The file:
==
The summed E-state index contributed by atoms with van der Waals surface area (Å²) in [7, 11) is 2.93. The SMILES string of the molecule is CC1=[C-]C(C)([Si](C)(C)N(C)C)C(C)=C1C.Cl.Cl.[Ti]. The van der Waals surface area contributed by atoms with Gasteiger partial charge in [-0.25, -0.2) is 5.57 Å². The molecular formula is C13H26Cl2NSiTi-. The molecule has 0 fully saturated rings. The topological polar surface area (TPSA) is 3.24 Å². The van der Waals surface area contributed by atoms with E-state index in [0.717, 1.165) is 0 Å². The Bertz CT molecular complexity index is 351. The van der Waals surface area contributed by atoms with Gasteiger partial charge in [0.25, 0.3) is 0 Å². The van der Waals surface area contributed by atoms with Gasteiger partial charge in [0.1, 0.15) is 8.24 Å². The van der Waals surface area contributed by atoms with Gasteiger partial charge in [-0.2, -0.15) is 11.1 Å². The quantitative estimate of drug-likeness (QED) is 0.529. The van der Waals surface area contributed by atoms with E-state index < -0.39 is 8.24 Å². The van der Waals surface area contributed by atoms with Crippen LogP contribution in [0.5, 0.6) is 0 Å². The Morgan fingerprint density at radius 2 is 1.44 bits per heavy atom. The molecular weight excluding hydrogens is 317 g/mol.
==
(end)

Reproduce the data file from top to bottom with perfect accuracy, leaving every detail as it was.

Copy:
The summed E-state index contributed by atoms with van der Waals surface area (Å²) in [7, 11) is 2.93. The SMILES string of the molecule is CC1=[C-]C(C)([Si](C)(C)N(C)C)C(C)=C1C.Cl.Cl.[Ti]. The van der Waals surface area contributed by atoms with Gasteiger partial charge in [-0.25, -0.2) is 5.57 Å². The molecular formula is C13H26Cl2NSiTi-. The molecule has 0 fully saturated rings. The topological polar surface area (TPSA) is 3.24 Å². The van der Waals surface area contributed by atoms with E-state index in [0.717, 1.165) is 0 Å². The Bertz CT molecular complexity index is 351. The van der Waals surface area contributed by atoms with Gasteiger partial charge in [0.25, 0.3) is 0 Å². The van der Waals surface area contributed by atoms with Gasteiger partial charge in [0.1, 0.15) is 8.24 Å². The van der Waals surface area contributed by atoms with Gasteiger partial charge in [-0.2, -0.15) is 11.1 Å². The quantitative estimate of drug-likeness (QED) is 0.529. The van der Waals surface area contributed by atoms with E-state index < -0.39 is 8.24 Å². The van der Waals surface area contributed by atoms with Crippen LogP contribution in [0.5, 0.6) is 0 Å². The Morgan fingerprint density at radius 2 is 1.44 bits per heavy atom. The molecular weight excluding hydrogens is 317 g/mol.